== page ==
Tenants’ union Acorn has pledged to continue targeting letting agents in the city until they stop encouraging 'bidding wars' to help landlords achieve higher rents.
Members launched a noisy protest outside a number of branches; some agents which had started talks with Acorn about signing the pledge were left alone, but others were visited by Acorn reps who said they would follow up requests and repeat the protest until the agencies agreed to end the practice.
“We’re trying to stop letting agents pitting tenants against each other to force up the price of rents, driving loads of people out of the city, out of their homes that they’ve been in for years, and breaking apart communities, and this is something that is going on all the time - it’s affecting loads of our members,” Acorn organiser Ewan Maclennan told the Bristol Post.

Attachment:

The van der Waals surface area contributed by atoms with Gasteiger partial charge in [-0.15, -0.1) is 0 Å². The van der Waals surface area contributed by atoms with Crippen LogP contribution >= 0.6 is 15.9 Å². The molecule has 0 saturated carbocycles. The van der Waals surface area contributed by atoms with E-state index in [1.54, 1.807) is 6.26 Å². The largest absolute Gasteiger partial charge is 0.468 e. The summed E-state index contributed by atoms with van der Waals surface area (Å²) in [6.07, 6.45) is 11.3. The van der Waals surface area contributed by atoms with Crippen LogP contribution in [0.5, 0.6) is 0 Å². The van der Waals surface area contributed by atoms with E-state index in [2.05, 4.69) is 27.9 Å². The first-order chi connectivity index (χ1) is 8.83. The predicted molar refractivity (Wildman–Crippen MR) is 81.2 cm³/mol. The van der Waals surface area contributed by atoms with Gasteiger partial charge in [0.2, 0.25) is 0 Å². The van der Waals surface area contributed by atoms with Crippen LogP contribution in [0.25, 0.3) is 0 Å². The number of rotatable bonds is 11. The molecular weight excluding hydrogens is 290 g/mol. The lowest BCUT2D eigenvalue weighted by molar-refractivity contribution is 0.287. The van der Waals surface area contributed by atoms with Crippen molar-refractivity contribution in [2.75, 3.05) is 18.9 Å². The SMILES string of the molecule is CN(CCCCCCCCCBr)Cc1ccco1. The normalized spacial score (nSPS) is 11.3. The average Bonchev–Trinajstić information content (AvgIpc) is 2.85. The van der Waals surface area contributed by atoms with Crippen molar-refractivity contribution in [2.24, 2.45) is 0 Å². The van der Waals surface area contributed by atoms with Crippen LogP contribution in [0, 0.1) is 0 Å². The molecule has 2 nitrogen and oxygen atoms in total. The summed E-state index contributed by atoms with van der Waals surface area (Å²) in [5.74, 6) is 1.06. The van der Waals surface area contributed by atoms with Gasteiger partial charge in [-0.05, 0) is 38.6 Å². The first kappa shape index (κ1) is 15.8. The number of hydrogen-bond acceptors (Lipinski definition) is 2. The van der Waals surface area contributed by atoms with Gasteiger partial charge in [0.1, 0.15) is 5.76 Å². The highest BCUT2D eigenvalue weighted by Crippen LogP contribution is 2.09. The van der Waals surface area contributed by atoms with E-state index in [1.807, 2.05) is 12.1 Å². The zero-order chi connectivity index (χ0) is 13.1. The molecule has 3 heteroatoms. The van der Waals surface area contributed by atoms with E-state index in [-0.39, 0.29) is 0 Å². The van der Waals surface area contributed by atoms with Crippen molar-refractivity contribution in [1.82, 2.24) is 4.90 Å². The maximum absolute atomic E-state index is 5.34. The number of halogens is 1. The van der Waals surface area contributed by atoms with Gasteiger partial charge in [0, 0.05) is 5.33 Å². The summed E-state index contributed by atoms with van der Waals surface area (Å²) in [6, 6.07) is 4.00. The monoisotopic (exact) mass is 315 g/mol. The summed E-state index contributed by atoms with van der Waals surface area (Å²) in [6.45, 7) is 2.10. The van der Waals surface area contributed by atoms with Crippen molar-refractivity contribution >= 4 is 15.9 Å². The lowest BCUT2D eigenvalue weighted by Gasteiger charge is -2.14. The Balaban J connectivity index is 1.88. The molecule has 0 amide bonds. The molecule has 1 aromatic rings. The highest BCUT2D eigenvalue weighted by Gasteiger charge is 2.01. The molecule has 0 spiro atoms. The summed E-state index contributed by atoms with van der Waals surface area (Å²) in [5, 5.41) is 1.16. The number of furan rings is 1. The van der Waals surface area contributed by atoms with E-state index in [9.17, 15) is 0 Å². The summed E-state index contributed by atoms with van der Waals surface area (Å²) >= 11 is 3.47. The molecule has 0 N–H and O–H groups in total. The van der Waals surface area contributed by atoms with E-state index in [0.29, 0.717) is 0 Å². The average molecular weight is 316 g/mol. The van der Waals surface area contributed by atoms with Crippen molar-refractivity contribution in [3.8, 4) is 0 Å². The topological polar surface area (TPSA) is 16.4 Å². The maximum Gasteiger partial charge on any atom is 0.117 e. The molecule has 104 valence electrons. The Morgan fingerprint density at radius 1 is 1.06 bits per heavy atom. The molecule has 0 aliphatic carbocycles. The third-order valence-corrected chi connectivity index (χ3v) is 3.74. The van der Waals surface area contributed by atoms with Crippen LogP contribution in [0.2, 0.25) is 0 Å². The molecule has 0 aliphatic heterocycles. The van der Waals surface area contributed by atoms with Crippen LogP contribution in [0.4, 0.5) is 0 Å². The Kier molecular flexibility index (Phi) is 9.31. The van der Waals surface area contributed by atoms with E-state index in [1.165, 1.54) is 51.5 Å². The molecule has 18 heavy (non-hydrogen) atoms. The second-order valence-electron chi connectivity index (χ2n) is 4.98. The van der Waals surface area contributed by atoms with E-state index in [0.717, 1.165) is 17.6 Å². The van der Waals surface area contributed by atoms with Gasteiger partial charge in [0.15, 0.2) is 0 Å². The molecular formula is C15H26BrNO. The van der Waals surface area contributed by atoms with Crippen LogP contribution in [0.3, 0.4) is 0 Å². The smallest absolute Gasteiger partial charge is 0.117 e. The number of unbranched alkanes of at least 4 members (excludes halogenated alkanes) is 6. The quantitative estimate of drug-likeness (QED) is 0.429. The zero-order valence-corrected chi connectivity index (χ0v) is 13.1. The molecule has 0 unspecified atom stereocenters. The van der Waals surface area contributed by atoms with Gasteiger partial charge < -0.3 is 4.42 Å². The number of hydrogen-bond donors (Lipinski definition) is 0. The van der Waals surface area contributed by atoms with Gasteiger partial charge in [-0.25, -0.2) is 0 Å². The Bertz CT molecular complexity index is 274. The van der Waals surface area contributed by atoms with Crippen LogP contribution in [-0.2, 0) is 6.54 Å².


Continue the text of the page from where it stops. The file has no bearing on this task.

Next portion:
He explained that agents sometimes encouraged people to bid £50 or £100 higher to increase their chances of securing a property or gave out a formalised offer form to tenants.
“It’s almost part of the formal process for a lot of these letting agents,” added Maclennan.
Earlier this month, Bristol City Council acknowledged the prevalence of bidding wars and their negative effect for renters, particularly low-income households.
It passed a motion backing calls for new rent controls in Bristol and promised to publish an annual living rent index, showing what affordable rents would look like in the city. A publicly accessible list will also show all enforcement notices issued to landlords while a new regular renters’ forum would engage with private tenants.
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